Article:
Mendick got a taste, however small, of the rebuilding years at the tail end of the 2019 season. After Yoán Moncada and Tim Anderson and Lucas Giolito and Eloy Jiménez broke out the way they did during that campaign, Rick Hahn's front office complemented them with a host of impact veteran additions during the offseason. Throw it all together, and these White Sox have the look of a potential contender, something backed up by the way they played during their six-game win streak.

That's over now, though Wednesday's game had the same kind of playoff feel that the first two games against the Brewers did on Monday and Tuesday nights. The White Sox might not have played any games that felt like these in the last three years. Now there have been three in three nights.

So yeah, something's changed.

"I’ll tell you what, just the energy in the clubhouse," Mendick said Wednesday, asked about the difference between 2019 and 2020. "When we show up to the field, there’s more confidence.

"It’s not like we are going to get pushed around. It’s more like we are going to do the pushing around.

"Everyone is just prepared. Everyone shows up to the field ready. They know the opponent. We know what they are going to bring. I feel there’s just more, how do I say this, more education. We have more veterans. We have guys who are really focused on baseball, and it brings a lot to everybody."

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The six-game win streak turned the White Sox slow 1-4 start around in a hurry. In this shortened, 60-game season, every game means so much and even modest winning or losing streaks could tug the entire season in one direction or the other. The White Sox went from getting their brains beat in by the class of the AL Central to the third best record in the American League as of Wednesday morning.

They've showed what they're capable of, too. They blew out the Kansas City Royals, scoring a combined 20 runs and knocking out a total of 35 hits in back-to-back wins last weekend. Then they went to Milwaukee and won a pair of nail-biters, getting clutch hits from José Abreu and Jiménez to back strong efforts by the bullpen Monday and Giolito on Tuesday.

Wednesday, it was one of those newly arrived veterans, Dallas Keuchel, who shone. He logged seven one-run innings, the first White Sox starter to pitch in the seventh inning this season. If it weren't for the unusually cool conditions on the South Side, the outcome might have been different. Luis Robert and Moncada dialed up back-to-back deep fly balls in the eighth inning that both could have easily gone as go-ahead homers on a normal summer night.

The clutch hits could have kept on coming. And the knowledge of being competitive — the "belief," as Giolito keeps putting it — prevented the White Sox from feeling down after another fine effort Wednesday. It will likely do so every night for the remainder of this short season.

"The thing that probably has impressed me the most is the resiliency of the club," Hahn said Wednesday. "Obviously, those of us who have watched this team over the last several years, and certainly in the early phase of the rebuild, knew that feeling that you would get early or midway through games where you would feel the lead was perhaps insurmountable. I think looking at this club through the first 10 or 11 games so far, it feels like we're not out of any ballgame, regardless of what the deficit may be.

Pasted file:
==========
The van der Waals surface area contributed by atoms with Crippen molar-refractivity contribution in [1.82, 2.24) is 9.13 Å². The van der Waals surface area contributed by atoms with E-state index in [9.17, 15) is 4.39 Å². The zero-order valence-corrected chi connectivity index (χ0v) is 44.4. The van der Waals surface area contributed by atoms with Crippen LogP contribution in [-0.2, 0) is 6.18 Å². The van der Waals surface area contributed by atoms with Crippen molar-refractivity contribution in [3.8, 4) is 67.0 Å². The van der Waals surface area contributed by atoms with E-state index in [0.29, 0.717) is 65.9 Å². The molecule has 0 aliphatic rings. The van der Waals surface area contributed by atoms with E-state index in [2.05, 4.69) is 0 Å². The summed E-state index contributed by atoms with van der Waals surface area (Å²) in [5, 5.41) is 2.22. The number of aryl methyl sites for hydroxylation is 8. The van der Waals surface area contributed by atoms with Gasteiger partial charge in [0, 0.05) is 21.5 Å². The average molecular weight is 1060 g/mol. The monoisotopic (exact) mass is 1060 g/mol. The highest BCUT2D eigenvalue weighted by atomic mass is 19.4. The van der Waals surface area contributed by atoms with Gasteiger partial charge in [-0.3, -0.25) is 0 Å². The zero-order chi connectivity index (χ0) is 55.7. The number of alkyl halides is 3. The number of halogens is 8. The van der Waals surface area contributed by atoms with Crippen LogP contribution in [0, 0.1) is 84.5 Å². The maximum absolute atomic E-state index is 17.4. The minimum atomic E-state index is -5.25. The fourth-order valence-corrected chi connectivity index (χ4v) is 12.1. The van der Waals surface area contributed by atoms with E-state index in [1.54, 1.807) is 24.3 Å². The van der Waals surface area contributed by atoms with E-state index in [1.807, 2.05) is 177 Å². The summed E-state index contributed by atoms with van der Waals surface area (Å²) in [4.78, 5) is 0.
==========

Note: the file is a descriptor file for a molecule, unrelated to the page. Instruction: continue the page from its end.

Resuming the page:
"I think that's a great testament to not just the veterans that have been brought in, but the growth of the young guys and the mentality I'm sure you've all picked up on going back to (spring training in) Glendale."

Part of the reason additions like Keuchel, Yasmani Grandal and Edwin Encarnación looked so good during the winter was the playoff experience these guys have. While the White Sox core doesn't know what it's like to win at the big league level — not even Abreu does, who played for six losing White Sox teams before signing a new multi-year deal in the offseason — these guys do. They're all veterans of pennant races and playoff runs that go all the way to the end of October. Keuchel's got a World Series ring on his resume.

Experience with the highs and lows of a winning season might not be quite as valuable in this most unusual of seasons. But before the White Sox can be championship contenders, they actually need to do some winning. After a combined 284 losses in the last three seasons, even a six-game winning streak can mean a lot.

But whether they won or lost Wednesday, it didn't seem like the result was going to sway their belief. These White Sox are here to compete and live up to the high expectations they set for themselves dating all the way back to the end of an 89-loss season in 2019.

"We've been hot, and eventually it's going to come to an end. But man, we were right in the ballgame. That's all we can ask for," Keuchel said. "Game in, game out, we know that we're going to be in those contests.

"If we can win series, that's a playoff recipe."